I wanted to write you an email because I had a question about the f stop settings. In my critique you had said that I did not pull it off in full stops. I think I am confused as to what constitutes a full stop. When I adjust the f-stop setting up in down it moves from F 4.0, 4.5, 5.0, 5.6, 6.3, 7.1, 8.0, 9.0, 10, 11, 13, 14, 16, 18, 20, 22, 25.
Why is full stops only equal to 1, 1.4, 2, 2.8, 4, 5.6, 8, 11…. and so on?
Sorry if this is confusing. Thank you so much for your help.
Thank you for bringing this up.
In photography we have full stops.
f/1, 1.4, 2, 2.8, 4, 5.6, 8, 11, 16, 22, 32, 45…
When you go from one to the next you are either doubling or halving the amount of light that enters your camera. For example, when you go from f/8 to f/11 the hole in your lens is only half as big as it was. This means you are only letting in half the amount of light.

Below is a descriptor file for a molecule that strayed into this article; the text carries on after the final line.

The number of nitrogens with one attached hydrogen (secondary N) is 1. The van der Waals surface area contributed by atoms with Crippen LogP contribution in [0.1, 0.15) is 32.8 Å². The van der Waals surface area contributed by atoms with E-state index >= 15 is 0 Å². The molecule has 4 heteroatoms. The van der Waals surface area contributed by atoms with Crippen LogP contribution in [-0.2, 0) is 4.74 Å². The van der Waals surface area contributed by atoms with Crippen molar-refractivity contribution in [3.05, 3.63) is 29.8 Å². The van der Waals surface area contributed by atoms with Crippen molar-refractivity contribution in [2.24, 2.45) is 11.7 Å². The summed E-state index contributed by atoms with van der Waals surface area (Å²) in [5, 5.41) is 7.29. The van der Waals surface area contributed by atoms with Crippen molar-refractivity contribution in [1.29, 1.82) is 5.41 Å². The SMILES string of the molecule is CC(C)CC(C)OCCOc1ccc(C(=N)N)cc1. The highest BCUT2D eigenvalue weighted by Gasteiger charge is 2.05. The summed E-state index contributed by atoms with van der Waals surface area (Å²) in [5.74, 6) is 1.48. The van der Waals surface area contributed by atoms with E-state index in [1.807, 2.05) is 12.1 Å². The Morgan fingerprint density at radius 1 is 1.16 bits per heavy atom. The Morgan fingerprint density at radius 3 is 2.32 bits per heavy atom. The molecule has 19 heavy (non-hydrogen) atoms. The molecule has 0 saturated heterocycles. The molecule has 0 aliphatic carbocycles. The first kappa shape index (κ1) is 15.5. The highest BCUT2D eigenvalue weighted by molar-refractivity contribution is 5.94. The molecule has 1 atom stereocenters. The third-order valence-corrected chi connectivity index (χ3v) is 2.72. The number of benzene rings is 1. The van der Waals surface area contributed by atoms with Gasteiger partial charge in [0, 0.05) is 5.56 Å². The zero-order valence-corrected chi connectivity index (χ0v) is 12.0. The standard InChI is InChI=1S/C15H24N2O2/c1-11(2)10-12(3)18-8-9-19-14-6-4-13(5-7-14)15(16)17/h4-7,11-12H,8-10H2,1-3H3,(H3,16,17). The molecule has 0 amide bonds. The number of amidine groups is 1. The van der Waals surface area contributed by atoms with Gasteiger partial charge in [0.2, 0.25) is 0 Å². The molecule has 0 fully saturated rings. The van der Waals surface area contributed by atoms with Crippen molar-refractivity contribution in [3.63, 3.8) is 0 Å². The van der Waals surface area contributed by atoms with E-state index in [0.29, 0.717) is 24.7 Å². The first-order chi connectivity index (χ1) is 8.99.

When you go from f/8 to f/5.6 you are doubling the size of the hole in your lens. You guessed it, you are letting in twice as much light.
Each time you double or half your light, you are moving one full stop.
Now, your camera has some numbers in between. These move in 1/3 of a stop increments. So as I am sure you are already guessing, when you go from f/8 to f/9 you are letting in 1/3 of a stop less of light.
Conversely, when you go from f/8 to f/7.1 you are letting in 1/3 of a stop more light.
The camera companies give you these 1/3 stop increments so that you can have better control of your exposures. The lighting difference is not drastically different from one to another, but it is enough that you can see it.
In this class, we are going to have you work in full stops. It will just help to keep the math easier as we move forward. You will not be tested on these 1/3 stop numbers, only the full stop numbers.
Does this make sense? If not, let me know, I can explain it another way too.
Have a great weekend,